Molly Seaward '09

Beyond the Fräuleinwunder and Feminism: Julia Franck's Novel Die Mittagsfrau as Historiography of Gender & Sexuality

While studying abroad in Tübingen for the spring semester of my junior year, I took a class on contemporary litertature.  Having studied the works of German literature from every time period except the present, I was eager to fill in this gap in my German literary education.  This class provided me with a very brief abridged sampling of contemporary German literature, yet its focus on male authors (the notorious Popliteraten) and the troubling themes of the novels left me dissatisfied.  I wanted to read and analyze a contemporary German novel that would supplement what I read while abroad, yet would not be fraught with teen angst and self indulgence.

I wrote a historical analysis of Die Mittagsfrau, a novel written by the German julia-franckauthor Julia Franck.  Although Franck was awarded the prestigious German Book Prize in 2007 for this novel, there was very little scholarly literature and only a few critiques written on the novel.  The few articles published about the novel or about its author contained mixed reviews primarily due to the novel's serious and sometimes dark content matter.  Scholarship on the novel seemed preoccupied with Franck herself and whether or not her writing should be defined as "feminist."  In my thesis, I argue that Die Mittagsfrau is a multi-layered piece of literature that extends beyond traditional definitions of feminism; rather the historical context and the types of intimate relationships described in the novel and make Die Mittagsfrau a historiography of gender and sexuality.  In other words, it is a contemporary novel that explores gender relations and sexuality during the first half of the twentieth century.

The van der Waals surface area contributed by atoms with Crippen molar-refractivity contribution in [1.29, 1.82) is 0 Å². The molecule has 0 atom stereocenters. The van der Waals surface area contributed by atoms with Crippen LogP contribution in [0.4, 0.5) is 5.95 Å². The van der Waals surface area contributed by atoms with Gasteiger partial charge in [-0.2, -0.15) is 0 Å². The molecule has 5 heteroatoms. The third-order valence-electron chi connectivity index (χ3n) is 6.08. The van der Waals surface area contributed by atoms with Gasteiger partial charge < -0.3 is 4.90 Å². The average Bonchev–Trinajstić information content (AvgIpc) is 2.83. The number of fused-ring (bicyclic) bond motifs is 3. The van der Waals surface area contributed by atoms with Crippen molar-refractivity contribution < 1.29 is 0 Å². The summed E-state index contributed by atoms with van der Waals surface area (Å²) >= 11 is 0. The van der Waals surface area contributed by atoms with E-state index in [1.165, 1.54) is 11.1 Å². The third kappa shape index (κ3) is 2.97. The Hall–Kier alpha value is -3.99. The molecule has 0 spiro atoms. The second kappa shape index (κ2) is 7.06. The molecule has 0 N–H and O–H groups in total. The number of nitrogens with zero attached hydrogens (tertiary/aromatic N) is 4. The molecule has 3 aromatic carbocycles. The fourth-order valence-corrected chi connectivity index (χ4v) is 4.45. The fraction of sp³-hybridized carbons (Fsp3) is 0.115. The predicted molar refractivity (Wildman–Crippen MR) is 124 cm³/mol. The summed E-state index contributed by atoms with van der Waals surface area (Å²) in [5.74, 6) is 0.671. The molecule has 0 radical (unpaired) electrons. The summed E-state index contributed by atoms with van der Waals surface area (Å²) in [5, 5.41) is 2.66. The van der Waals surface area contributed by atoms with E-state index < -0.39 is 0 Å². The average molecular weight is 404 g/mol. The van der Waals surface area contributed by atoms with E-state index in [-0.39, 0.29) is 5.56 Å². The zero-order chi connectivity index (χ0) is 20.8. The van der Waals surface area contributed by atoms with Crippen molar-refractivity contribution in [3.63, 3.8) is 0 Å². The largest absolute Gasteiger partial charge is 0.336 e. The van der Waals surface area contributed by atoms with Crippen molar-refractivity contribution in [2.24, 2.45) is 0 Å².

Writing this honors thesis was certainly the most rewarding academic experience of my Bowdoin career.  I discovered and honed reading, writing and analytical skills while learning a great deal of historical information about Germany in the early twentieth century, a topic that was unfamiliar to me.  I was also extremely fortunate to have Professor Smith as an advisor and mentor, because the amount of intellectual growth I experienced as a result of this thesis was mostly because of her.

Molly Seaward '09 is currently working in an ophthamology research lab for Children's Hospital Boston.